Although she brings plant knowledge from high school horticulture classes, practical knowledge from her two grandmothers, and her own experience, there is still more to learn. The adaptation to the harsh climate after many years of frost-free gardening was a shock. “I was taught some bad lessons by nature,” says Amber. There were many discouraging losses, including lavender and three gorgeous plumbago topiary.
The garden is also situated on an old river bed so the soil is variable – some areas have rich fertile topsoil and in others it is just stones and rocks. Amber says, “The ground is uneven too. I am happy to work with the rise and fall of the country, but Istvan would prefer to smooth it down so that it is tamed and orderly. “
After the completion of the two greenhouses, which Istvan himself built from recycled materials, they will be used to overwinter plants in pots. One of the first residents will be a new Seville orange that Amber wants to establish in a pot before planting out. “Citrus fruits are hard to start with here, but once their feet are in the ground they are pretty good,” she says.
Istvan already knew in the planning phase that he wanted to build a 20 m long pergola in addition to the greenhouses, which arches over a grass walkway. He helps out with some of the bigger gardening jobs, but with a demanding career as an AI robotics instructor and an avowed lack of a green thumb, Amber does most of the work in the garden.
That fits in with her hands-on approach to gardening, but she says, “Sometimes it’s nerve-wracking to balance the tension between getting the joy and getting a job.”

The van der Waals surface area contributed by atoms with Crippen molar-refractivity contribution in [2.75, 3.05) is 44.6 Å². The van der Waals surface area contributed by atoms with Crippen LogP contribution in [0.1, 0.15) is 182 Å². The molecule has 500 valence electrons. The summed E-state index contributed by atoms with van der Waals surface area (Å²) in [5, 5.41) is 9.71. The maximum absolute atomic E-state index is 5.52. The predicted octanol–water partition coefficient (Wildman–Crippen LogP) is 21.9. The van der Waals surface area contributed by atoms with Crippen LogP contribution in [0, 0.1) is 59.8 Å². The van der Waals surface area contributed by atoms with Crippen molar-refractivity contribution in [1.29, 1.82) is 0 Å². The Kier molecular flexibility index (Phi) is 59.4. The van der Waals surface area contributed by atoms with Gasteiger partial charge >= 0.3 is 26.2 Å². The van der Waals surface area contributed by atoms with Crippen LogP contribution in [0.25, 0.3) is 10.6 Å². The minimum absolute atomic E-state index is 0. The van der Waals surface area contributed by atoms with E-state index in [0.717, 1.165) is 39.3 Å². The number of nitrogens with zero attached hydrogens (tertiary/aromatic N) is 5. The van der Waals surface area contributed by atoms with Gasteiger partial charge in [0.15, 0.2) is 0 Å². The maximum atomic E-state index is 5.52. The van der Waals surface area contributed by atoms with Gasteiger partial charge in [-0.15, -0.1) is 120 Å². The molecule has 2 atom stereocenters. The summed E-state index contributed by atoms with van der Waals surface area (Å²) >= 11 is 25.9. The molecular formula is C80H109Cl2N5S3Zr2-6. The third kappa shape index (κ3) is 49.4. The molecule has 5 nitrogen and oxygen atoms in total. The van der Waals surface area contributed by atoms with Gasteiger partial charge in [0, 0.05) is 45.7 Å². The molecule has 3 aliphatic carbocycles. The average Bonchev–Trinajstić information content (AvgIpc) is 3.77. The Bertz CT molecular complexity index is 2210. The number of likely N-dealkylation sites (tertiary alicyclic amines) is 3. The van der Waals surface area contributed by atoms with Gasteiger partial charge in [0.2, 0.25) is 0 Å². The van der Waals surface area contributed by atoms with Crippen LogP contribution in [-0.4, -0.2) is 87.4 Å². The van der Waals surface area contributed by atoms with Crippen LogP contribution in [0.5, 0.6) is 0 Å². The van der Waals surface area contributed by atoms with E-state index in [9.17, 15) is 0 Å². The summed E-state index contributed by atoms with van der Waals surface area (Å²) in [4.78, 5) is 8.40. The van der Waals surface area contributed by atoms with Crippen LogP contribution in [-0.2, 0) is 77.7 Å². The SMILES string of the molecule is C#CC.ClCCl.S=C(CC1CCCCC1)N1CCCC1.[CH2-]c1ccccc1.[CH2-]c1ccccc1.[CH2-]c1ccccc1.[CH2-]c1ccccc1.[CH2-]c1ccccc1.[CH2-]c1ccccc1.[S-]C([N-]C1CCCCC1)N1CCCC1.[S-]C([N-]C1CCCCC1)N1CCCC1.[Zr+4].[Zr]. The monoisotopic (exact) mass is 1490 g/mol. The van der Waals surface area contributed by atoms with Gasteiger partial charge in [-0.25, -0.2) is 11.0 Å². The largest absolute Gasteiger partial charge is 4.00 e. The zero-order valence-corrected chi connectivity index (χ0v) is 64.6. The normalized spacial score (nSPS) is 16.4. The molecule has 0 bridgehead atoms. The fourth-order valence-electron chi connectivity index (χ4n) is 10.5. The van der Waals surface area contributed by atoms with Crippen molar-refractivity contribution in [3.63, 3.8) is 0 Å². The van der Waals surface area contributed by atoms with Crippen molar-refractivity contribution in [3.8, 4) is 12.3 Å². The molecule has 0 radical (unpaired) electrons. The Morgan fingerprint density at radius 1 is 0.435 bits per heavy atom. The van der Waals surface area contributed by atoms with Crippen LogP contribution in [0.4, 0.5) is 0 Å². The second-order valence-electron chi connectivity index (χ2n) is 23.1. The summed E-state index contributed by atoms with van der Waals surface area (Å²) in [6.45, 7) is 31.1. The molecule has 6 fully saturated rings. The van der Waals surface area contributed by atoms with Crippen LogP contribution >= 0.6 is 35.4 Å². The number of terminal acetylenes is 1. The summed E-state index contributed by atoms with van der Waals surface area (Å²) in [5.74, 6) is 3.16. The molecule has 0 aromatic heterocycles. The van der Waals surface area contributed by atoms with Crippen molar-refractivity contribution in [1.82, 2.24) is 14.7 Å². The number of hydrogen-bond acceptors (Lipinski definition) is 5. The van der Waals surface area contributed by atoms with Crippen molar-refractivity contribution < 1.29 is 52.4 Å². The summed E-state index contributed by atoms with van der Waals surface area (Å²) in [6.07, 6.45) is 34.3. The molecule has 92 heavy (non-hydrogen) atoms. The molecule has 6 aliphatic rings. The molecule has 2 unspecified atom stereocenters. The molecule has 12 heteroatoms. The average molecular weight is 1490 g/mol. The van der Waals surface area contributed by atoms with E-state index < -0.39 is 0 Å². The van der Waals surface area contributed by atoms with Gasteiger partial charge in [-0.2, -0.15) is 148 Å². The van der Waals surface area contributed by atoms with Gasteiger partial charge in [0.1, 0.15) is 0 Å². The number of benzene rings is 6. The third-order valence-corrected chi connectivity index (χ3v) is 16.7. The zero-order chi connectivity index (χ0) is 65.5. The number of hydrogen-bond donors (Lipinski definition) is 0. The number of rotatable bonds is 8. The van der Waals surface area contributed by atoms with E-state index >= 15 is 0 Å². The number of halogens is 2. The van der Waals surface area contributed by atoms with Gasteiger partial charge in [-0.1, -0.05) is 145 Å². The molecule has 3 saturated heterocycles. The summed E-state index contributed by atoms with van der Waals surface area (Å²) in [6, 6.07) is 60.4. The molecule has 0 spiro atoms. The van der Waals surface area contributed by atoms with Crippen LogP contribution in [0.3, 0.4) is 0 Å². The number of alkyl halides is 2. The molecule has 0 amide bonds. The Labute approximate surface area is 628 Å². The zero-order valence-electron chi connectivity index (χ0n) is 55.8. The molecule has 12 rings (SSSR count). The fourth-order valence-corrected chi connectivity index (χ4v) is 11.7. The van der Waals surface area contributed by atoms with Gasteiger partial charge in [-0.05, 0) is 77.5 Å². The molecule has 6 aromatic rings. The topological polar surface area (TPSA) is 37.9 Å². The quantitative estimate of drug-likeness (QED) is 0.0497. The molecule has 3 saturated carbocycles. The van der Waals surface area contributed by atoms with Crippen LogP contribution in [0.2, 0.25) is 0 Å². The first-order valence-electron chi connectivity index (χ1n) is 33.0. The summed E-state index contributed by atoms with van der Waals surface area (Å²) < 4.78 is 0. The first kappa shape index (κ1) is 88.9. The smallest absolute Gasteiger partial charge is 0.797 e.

Then, when all gardening projects are done, does she have time to sit back and enjoy her creation?
Amber laughs and says, “Maybe, but I thought that when I’m done I might get bored.”
Questions and Answers with Amber Lengyel
Most important plant in the garden: It has to be the roses – I love them. There are roughly 80 and they cover all types – from heritage to modern. My favorites are the rugosas.
Tip for other gardeners: Experiment. Use pots and let the plants sit for a while to see if they like a position.
New favorite plant: Peonies now that I’m in a climate to grow them in.
Favorite plant combination: Every season, I love having a variety of combinations of plants. I love the late fall pops of clematis ‘Louise Rowe’, ‘Princess Alexandra of Kent’ roses and white gaura.
The most commonly used tool: My Felco secateurs.
Most used part of the garden: The more than 20 m long cottage garden and the terrace under the coach house. The new terrace is fantastic in both winter and summer.
What i learned is: Right plant, right place. Have fun and be creative – there are no rules!
Time spent in the garden: When we first developed the website it was a full time job. Now there are highs and lows due to seasonal demand, but an average of around eight to ten hours a week.
Garden irrigation: With good mulching, I only water once every seven to ten days. Pots, baskets and the vegetable patches are watered twice a week. We collect as much rainwater as possible in tanks. With drier summers due to changing weather patterns, we need to be knowledgeable about water.
Are you opening your garden to the public? The Coach House garden rooms are open during workshops and events. The garden is also a place for wedding photos – thecoachhousegardenrooms.co.nz.